In all, about 5,700 miles of transmission lines are in development with the goal of delivering renewable energy to California from other states, according to the Western Interstate Energy Board. Cont'd...
Barbara Eldredge for Curbed: Imaginative architect and designer Carlo Ratti has had some bonkers ideas over the past year, including an exercise-powered gym barge and a mile-high skyscraper park. But his latest project is on the sunnier side of feasibility. Literally.
The Sun&Shade is a light-reflecting canopy made of mirrors that automatically rotate to catch the sun’s rays and fling them at a photovoltaic panel, “located a safe distance away.” This generates clean electricity up top while cooling the shaded area beneath. A working prototype of the mirrored structure just debuted at Dubai’s Museum of the Future as part of its “Reimagining Climate Change.” Cont'd...
Victor A. Patton for Sacramento Business Journal: A solar module factory expected to bring more than 200 jobs to Sacramento is slated to begin production in mid-September at McClellan Business Park. It will be the first U.S. factory for Nanjing, China-based solar cell and module manufacturer China Sunergy Co, who on Thursday announced its subsidiary Sunergy America has agreed to lease a 140,000-square-foot manufacturing building — previously a plant where J.C. Penney made window coverings.
Simon Szeto, a Sunergy advisor, said the company will bring around 20 management staff from overseas and will hire other employees locally. The work being done at the factory will include putting together the modules. Each module includes a solar cell, an aluminum frame, tempered glass, cables and a junction box. The completed products, which can be placed on a ground mount or rooftop, will be sold commercially in the U.S, Szeto said. Cont'd...
Mike Wehner for BGR: Energy storage degradation in rechargeable batteries is a pretty serious problem that many of us put up with on a regular basis. It’s why your iPhone seems to last forever when it’s brand new out of the box but seems like it dies by lunchtime after a couple of years of use. Now, researchers at Harvard have developed a new battery technology using a bit of chemistry magic to create a rechargeable power source that could be tapped for many years with very little in the way of maintenance.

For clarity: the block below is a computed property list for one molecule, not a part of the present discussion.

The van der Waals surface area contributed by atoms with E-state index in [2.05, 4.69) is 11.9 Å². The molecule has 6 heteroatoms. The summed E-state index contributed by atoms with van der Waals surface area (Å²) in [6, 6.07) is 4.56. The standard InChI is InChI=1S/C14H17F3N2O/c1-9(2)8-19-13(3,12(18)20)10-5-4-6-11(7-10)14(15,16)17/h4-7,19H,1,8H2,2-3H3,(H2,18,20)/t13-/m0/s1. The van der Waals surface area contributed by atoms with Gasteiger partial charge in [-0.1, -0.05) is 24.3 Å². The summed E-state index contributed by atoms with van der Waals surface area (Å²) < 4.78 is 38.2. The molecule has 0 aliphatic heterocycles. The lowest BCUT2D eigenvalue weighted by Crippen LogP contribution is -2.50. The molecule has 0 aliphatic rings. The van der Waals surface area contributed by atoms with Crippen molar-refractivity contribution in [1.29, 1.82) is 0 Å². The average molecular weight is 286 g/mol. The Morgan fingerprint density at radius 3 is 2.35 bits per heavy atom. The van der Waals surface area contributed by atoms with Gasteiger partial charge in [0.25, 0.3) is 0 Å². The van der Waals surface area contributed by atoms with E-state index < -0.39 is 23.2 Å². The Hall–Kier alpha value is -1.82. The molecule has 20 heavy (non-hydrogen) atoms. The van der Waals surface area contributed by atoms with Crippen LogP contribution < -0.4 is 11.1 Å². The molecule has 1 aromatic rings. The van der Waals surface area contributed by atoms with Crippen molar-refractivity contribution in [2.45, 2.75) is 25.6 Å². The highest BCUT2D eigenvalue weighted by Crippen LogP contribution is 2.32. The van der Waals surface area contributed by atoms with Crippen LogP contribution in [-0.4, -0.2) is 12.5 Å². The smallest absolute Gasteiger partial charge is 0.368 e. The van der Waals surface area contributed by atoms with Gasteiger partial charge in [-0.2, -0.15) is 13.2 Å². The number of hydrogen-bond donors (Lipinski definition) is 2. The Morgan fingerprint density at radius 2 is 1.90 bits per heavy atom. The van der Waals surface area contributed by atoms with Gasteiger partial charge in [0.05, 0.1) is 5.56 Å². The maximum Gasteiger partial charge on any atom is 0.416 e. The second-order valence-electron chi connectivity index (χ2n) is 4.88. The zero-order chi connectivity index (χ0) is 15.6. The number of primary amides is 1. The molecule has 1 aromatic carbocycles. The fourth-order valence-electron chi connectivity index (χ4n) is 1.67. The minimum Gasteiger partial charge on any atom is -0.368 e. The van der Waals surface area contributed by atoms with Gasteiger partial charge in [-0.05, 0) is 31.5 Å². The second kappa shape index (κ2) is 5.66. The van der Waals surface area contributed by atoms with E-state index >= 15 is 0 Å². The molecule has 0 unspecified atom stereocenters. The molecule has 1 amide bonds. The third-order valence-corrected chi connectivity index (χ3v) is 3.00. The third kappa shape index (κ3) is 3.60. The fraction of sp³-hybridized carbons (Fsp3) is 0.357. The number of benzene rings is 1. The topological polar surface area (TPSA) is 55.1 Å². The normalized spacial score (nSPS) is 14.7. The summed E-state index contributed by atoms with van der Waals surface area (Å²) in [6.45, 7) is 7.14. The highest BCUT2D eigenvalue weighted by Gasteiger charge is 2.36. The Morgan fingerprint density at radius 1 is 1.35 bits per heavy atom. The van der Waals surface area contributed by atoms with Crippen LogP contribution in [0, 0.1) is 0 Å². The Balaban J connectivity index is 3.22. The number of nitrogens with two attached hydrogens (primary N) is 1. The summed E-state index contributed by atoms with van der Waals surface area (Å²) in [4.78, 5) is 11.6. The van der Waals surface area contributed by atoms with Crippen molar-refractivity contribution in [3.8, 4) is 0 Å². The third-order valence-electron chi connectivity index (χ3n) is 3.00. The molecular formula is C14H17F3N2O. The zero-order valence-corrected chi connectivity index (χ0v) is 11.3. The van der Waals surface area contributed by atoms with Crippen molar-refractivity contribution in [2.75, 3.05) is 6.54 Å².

Energy storage degradation in rechargeable batteries is a pretty serious problem that many of us put up with on a regular basis. It’s why your iPhone seems to last forever when it’s brand new out of the box but seems like it dies by lunchtime after a couple of years of use. Now, researchers at Harvard have developed a new battery technology using a bit of chemistry magic to create a rechargeable power source that could be tapped for many years with very little in the way of maintenance. Cont'd...
Zhong Lin Wang for Nature: Nature provides three sources of energy for free: sunlight, air and gravity. Solar and wind power are increasingly exploited, gravity less so. Hydraulic power plants harvest energy from flowing rivers. Tidal energy can be gathered along some inlets and coasts. But few places are suitable for dams or barrages, which can also damage the environment.
By contrast, oceans cover about 70% of Earth’s surface. Wave energy is plentiful day and night, whatever the weather. Capturing it requires little land and raises few safety or security concerns. Yet hardly any of this ‘blue energy’ is being generated. Today’s wave farms produce no more than 1–10 megawatts at any one time, enough to power a town. No commercial wave farms currently exist. Full article: